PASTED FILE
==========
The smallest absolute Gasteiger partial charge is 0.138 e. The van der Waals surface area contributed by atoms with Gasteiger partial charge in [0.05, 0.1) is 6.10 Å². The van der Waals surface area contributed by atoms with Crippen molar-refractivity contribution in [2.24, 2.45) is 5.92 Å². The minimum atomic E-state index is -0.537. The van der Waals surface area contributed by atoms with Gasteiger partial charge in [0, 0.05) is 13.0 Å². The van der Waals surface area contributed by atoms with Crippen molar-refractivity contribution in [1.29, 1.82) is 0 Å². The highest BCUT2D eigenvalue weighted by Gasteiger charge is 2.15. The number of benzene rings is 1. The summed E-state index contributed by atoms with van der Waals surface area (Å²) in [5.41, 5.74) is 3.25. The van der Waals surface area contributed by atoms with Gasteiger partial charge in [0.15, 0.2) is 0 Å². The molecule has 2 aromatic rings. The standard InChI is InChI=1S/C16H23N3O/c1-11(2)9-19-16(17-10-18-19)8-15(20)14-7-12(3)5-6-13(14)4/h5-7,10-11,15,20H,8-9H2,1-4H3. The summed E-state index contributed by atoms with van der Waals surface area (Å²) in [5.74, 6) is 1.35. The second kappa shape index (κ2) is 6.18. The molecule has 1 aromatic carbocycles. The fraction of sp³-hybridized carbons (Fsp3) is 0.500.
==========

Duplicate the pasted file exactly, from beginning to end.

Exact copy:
The smallest absolute Gasteiger partial charge is 0.138 e. The van der Waals surface area contributed by atoms with Gasteiger partial charge in [0.05, 0.1) is 6.10 Å². The van der Waals surface area contributed by atoms with Crippen molar-refractivity contribution in [2.24, 2.45) is 5.92 Å². The minimum atomic E-state index is -0.537. The van der Waals surface area contributed by atoms with Gasteiger partial charge in [0, 0.05) is 13.0 Å². The van der Waals surface area contributed by atoms with Crippen molar-refractivity contribution in [1.29, 1.82) is 0 Å². The highest BCUT2D eigenvalue weighted by Gasteiger charge is 2.15. The number of benzene rings is 1. The summed E-state index contributed by atoms with van der Waals surface area (Å²) in [5.41, 5.74) is 3.25. The van der Waals surface area contributed by atoms with Gasteiger partial charge in [0.15, 0.2) is 0 Å². The molecule has 2 aromatic rings. The standard InChI is InChI=1S/C16H23N3O/c1-11(2)9-19-16(17-10-18-19)8-15(20)14-7-12(3)5-6-13(14)4/h5-7,10-11,15,20H,8-9H2,1-4H3. The summed E-state index contributed by atoms with van der Waals surface area (Å²) in [5.74, 6) is 1.35. The second kappa shape index (κ2) is 6.18. The molecule has 1 aromatic carbocycles. The fraction of sp³-hybridized carbons (Fsp3) is 0.500.